‘Hope was not on the ballot’

January 31, 2017 | Web First
Ben Thiessen | Advertising Manager

Following the news coverage leading up to the 2016 American election, I wondered if there was a place for hope in an atmosphere of division and fear. In the days leading up to the election, my friend Will and I travelled from the Kitchener-Waterloo, Ont. area to Washington D.C., on a pilgrimage of sorts. We wanted to experience a historical moment and to better understand our neighbours to the south. (See the video below.)

Five years ago, a men’s group that we’re a part of had driven to Washington, to visit and learn. We spent time at the newly-inaugurated Martin Luther King, Jr. Memorial and observed that the visitors were visibly moved. We stayed at the International Guest House, a Mennonite ministry in the city. On Sunday we attended Zion Baptist Church and met the pastor. We explored the Lincoln, Vietnam and Korean War Memorials.

Five years later, Will Winterfeld, a carpenter/builder and I returned to the city to witness the 2016 American presidential election. We arrived on November 5 and returned home the day after the election. We defined our trip as a pilgrimage by agreeing we would report our findings and experiences to Stirling Avenue Mennonite Church, our home congregation, and friends in the community. I used my cell phone as a video camera, and we used a digital audio recorder for gathering sound.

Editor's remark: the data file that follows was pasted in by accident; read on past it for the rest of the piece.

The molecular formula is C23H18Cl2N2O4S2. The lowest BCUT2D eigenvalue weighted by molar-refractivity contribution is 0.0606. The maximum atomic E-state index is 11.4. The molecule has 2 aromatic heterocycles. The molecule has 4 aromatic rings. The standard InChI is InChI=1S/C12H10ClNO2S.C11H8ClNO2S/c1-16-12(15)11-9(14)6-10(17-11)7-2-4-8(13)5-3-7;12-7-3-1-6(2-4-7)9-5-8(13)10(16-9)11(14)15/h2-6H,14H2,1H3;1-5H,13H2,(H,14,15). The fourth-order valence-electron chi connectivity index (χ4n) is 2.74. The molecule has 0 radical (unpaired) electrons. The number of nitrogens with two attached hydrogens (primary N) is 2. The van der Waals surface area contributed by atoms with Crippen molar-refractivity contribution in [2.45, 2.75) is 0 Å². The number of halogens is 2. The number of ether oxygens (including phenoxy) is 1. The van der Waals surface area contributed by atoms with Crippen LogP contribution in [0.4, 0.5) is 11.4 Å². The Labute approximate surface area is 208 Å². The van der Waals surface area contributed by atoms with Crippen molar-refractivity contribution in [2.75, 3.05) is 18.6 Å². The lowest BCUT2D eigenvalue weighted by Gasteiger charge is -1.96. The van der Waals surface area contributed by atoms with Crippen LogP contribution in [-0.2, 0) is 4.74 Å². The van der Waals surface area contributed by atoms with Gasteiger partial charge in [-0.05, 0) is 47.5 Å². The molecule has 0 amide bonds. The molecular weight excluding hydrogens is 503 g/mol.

Martin Luther King Jr. once said, “Darkness cannot drive out darkness, only light can do that. Hate cannot drive out hate, only love can do that.” What, we wondered, did this mean when the prevailing attitude between the members of the political parties is one of bitter antagonism, if not of hatred?

Once again we stayed at the guest house and visited the Baptist church. One of the most exciting outcomes of the trip were our interviews with Rev. Dr. Keith Byrd, pastor of Zion Baptist Church, and with Lawrence and Sharon Ressler, hosts at the guest house. They offered hopeful insight on what the church might have to offer in the months and years following the election of Donald J. Trump.

What is our calling as followers of Jesus in light of new political realities? What lessons can be learned for those of us living north of the U.S. border? We welcome your thoughts and insights in response to the video.




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I enjoyed this documentary. Rev. Dr. Keith W. Byrd Sr.'s words and his mention of "sacred anger" were very reassuring as we move forward as Christians in the United States.

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